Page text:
Pneumonia isn’t always serious, but it can cause severe complications for some children so it’s important to be able to recognise the symptoms. The sooner that you can spot the signs of pneumonia, the better. It’s important to be able to recognise the early symptoms so that you can seek help before your child’s condition gets worse.

What is Pneumonia?

Pneumonia is another term for a lung infection. It can be caused by different types of infection, including both viruses and bacteria. Children often develop pneumonia as a secondary infection, which means that it happens when their immune systems are already fighting another infection. For example, your child might have a cold or the flu before they develop pneumonia. It’s important to be able to recognise the signs that this is happening so that you can see a doctor.

Early Symptoms of Pneumonia

The symptoms of pneumonia can appear quickly (usually when the infection is bacterial) or develop more slowly (usually with viral infections). Signs that your child might be developing pneumonia include:

  • A minor illness such as a cold has lasted for longer than usual

  • Persistent coughing, often bringing up phlegm

  • Seeming tired or listless

  • Not having much of an appetite or not feeding as well as usual

  • Complaining of a sore chest or abdomen, or rubbing at these areas

  • Noisy, heavy or faster than normal breathing

However, pneumonia doesn’t always cause the same symptoms for every child. While most children will experience a fever, cough and some breathing symptoms, others might not complain of the same effects. It can be particularly tricky to spot the signs of pneumonia in very young children as they aren’t able to tell you what they’re feeling.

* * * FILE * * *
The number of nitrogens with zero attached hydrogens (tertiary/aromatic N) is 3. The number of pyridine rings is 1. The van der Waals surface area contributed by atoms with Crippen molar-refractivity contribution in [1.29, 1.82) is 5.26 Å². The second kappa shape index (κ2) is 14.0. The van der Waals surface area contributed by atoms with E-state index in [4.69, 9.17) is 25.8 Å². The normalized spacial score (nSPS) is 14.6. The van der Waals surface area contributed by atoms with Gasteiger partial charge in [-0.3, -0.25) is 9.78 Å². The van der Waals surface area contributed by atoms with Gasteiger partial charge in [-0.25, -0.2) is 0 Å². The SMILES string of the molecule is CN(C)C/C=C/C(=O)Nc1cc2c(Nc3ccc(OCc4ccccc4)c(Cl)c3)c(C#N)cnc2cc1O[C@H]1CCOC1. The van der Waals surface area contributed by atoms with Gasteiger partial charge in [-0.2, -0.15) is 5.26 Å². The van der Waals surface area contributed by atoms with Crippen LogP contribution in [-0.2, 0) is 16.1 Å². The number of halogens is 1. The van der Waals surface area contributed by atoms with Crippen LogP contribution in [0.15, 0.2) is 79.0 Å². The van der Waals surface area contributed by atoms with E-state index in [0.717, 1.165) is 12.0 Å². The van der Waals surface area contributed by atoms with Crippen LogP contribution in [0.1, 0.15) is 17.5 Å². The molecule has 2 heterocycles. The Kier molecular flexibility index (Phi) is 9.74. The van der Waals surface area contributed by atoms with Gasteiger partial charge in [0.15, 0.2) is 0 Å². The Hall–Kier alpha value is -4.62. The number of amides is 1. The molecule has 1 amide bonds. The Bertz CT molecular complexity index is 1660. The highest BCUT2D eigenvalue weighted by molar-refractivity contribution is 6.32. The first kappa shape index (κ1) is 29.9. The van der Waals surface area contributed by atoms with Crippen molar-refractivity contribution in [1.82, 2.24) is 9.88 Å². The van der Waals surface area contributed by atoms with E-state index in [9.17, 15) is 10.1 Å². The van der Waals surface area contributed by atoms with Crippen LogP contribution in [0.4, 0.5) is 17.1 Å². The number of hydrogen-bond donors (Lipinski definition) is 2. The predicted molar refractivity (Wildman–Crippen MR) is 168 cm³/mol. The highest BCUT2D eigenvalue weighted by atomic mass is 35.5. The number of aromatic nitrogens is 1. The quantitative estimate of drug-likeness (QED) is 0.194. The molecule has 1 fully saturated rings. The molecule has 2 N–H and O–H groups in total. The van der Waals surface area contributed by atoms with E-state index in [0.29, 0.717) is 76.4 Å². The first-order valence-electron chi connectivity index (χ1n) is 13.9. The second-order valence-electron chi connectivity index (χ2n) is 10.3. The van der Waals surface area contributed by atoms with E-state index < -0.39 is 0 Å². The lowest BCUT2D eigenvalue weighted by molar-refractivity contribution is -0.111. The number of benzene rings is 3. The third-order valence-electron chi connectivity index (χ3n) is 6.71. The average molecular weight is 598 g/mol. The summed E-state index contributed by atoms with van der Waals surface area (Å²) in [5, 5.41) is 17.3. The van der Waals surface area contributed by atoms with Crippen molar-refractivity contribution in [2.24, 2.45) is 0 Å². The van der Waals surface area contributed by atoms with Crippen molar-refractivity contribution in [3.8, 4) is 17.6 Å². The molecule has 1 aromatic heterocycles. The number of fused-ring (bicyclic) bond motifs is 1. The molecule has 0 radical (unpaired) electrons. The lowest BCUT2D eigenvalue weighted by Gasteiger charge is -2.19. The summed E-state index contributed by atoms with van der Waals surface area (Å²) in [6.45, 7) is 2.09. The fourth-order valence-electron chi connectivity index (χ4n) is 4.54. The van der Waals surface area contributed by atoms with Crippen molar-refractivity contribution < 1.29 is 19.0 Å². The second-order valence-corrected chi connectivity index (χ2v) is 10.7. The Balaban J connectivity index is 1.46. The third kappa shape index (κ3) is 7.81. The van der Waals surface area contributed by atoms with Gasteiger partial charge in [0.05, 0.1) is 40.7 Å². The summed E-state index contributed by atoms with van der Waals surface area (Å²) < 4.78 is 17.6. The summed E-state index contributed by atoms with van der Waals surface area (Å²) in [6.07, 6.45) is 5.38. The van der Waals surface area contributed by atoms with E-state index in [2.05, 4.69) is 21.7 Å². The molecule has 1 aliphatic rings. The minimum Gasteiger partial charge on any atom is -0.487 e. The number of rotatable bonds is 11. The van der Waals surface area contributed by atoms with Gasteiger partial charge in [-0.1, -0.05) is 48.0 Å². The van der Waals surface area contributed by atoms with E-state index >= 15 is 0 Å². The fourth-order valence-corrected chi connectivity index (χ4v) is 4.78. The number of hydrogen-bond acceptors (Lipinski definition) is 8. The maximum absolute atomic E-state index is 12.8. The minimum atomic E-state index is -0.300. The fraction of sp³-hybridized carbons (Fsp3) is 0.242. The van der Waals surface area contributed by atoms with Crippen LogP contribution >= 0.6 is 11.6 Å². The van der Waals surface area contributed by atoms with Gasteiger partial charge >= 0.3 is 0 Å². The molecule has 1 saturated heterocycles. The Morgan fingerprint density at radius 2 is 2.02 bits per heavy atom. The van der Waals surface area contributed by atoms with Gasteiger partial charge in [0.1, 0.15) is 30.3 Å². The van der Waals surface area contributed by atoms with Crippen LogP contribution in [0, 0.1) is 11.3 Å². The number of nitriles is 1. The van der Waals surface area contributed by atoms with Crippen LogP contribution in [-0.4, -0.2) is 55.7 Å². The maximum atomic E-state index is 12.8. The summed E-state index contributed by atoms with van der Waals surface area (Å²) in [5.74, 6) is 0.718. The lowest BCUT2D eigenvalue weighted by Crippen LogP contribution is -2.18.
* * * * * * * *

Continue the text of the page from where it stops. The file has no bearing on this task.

How Will the Symptoms Develop?

The early signs of pneumonia will usually last for a week or two. You may notice new or worsening symptoms as the infection progresses, but your child should start to improve within about a week. Some of the symptoms may last a bit longer. For example, children may still have a cough for up to six weeks. It’s also common for children to still feel a bit tired or to lack energy for a couple of weeks after the other symptoms have gone.

What to Do If You Think Your Child Has Pneumonia?

If you notice any signs of pneumonia, then it is a good idea to consult a doctor. Although pneumonia can often be treated at home in the same way as the flu, it is best to have your child checked. The doctor will be able to confirm the diagnosis of pneumonia and advise you on the best way to care for your child. If the infection is bacterial then you may also be prescribed antibiotics to help clear it up.

Pneumonia can sometimes cause more severe symptoms or complications. If your child’s fever is very high, they are unresponsive, or having difficulty breathing, then you should go to the nearest A&E right away. Your child might need help breathing or other treatments to relieve their symptoms.

Professor Parviz Habibi Available At

The New Malden Diagnostic Centre

171 Clarence Avenue, Surrey, KT3 3TX

The Portland Hospital Out Patient Centre

205-209 Great Portland, Street London, W1W 5AH